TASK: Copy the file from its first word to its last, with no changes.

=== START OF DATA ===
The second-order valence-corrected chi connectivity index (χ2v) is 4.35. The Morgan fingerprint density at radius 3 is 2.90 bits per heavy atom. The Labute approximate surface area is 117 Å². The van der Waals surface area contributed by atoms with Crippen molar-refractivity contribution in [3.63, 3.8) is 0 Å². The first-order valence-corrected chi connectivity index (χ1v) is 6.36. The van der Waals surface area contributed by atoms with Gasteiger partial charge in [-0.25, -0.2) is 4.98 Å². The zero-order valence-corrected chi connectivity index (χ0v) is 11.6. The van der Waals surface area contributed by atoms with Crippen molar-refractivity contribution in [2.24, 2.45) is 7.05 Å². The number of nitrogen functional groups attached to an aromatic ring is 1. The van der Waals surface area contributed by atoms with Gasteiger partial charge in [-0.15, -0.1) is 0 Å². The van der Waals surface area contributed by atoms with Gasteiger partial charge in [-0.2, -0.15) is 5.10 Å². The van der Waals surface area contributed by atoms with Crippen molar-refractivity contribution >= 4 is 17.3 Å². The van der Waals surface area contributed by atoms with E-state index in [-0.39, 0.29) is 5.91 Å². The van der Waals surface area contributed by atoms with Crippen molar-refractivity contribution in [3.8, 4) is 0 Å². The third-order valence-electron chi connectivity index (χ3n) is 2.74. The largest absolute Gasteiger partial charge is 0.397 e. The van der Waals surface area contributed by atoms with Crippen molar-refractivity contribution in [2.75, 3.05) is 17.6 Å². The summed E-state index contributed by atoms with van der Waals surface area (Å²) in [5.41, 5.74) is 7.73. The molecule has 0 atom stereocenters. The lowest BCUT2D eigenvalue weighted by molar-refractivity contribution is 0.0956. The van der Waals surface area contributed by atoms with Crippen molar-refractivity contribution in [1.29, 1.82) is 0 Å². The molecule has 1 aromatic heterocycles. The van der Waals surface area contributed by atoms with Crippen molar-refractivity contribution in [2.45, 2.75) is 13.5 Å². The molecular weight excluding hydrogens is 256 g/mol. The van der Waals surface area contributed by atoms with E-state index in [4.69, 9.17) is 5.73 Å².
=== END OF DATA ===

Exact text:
The second-order valence-corrected chi connectivity index (χ2v) is 4.35. The Morgan fingerprint density at radius 3 is 2.90 bits per heavy atom. The Labute approximate surface area is 117 Å². The van der Waals surface area contributed by atoms with Crippen molar-refractivity contribution in [3.63, 3.8) is 0 Å². The first-order valence-corrected chi connectivity index (χ1v) is 6.36. The van der Waals surface area contributed by atoms with Gasteiger partial charge in [-0.25, -0.2) is 4.98 Å². The zero-order valence-corrected chi connectivity index (χ0v) is 11.6. The van der Waals surface area contributed by atoms with Crippen molar-refractivity contribution in [2.24, 2.45) is 7.05 Å². The number of nitrogen functional groups attached to an aromatic ring is 1. The van der Waals surface area contributed by atoms with Gasteiger partial charge in [-0.15, -0.1) is 0 Å². The van der Waals surface area contributed by atoms with Gasteiger partial charge in [-0.2, -0.15) is 5.10 Å². The van der Waals surface area contributed by atoms with Crippen molar-refractivity contribution >= 4 is 17.3 Å². The van der Waals surface area contributed by atoms with E-state index in [-0.39, 0.29) is 5.91 Å². The van der Waals surface area contributed by atoms with Crippen molar-refractivity contribution in [3.8, 4) is 0 Å². The third-order valence-electron chi connectivity index (χ3n) is 2.74. The largest absolute Gasteiger partial charge is 0.397 e. The van der Waals surface area contributed by atoms with Crippen molar-refractivity contribution in [2.75, 3.05) is 17.6 Å². The summed E-state index contributed by atoms with van der Waals surface area (Å²) in [5.41, 5.74) is 7.73. The molecule has 0 atom stereocenters. The lowest BCUT2D eigenvalue weighted by molar-refractivity contribution is 0.0956. The van der Waals surface area contributed by atoms with Crippen molar-refractivity contribution in [1.29, 1.82) is 0 Å². The molecule has 1 aromatic heterocycles. The van der Waals surface area contributed by atoms with Crippen molar-refractivity contribution in [2.45, 2.75) is 13.5 Å². The molecular weight excluding hydrogens is 256 g/mol. The van der Waals surface area contributed by atoms with E-state index in [4.69, 9.17) is 5.73 Å².